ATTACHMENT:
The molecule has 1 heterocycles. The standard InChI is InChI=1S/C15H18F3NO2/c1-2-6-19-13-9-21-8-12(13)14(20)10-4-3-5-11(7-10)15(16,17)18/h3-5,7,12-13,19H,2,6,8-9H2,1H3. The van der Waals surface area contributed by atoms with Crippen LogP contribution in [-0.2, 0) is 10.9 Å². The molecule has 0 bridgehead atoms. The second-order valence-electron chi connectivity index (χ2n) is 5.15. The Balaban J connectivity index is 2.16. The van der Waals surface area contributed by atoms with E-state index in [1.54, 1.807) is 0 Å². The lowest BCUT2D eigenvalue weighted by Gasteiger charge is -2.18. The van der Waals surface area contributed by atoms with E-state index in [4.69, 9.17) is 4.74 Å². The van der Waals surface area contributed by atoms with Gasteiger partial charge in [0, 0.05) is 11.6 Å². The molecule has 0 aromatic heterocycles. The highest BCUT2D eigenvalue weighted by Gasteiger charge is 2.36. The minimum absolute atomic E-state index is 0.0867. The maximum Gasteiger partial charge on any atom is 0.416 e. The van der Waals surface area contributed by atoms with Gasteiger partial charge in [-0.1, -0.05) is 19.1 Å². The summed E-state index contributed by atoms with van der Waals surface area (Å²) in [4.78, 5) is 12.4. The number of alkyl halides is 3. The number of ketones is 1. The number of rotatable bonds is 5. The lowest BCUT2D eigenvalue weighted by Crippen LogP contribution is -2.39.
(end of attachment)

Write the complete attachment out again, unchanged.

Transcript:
The molecule has 1 heterocycles. The standard InChI is InChI=1S/C15H18F3NO2/c1-2-6-19-13-9-21-8-12(13)14(20)10-4-3-5-11(7-10)15(16,17)18/h3-5,7,12-13,19H,2,6,8-9H2,1H3. The van der Waals surface area contributed by atoms with Crippen LogP contribution in [-0.2, 0) is 10.9 Å². The molecule has 0 bridgehead atoms. The second-order valence-electron chi connectivity index (χ2n) is 5.15. The Balaban J connectivity index is 2.16. The van der Waals surface area contributed by atoms with E-state index in [1.54, 1.807) is 0 Å². The lowest BCUT2D eigenvalue weighted by Gasteiger charge is -2.18. The van der Waals surface area contributed by atoms with E-state index in [4.69, 9.17) is 4.74 Å². The van der Waals surface area contributed by atoms with Gasteiger partial charge in [0, 0.05) is 11.6 Å². The molecule has 0 aromatic heterocycles. The highest BCUT2D eigenvalue weighted by Gasteiger charge is 2.36. The minimum absolute atomic E-state index is 0.0867. The maximum Gasteiger partial charge on any atom is 0.416 e. The van der Waals surface area contributed by atoms with Gasteiger partial charge in [-0.1, -0.05) is 19.1 Å². The summed E-state index contributed by atoms with van der Waals surface area (Å²) in [4.78, 5) is 12.4. The number of alkyl halides is 3. The number of ketones is 1. The number of rotatable bonds is 5. The lowest BCUT2D eigenvalue weighted by Crippen LogP contribution is -2.39.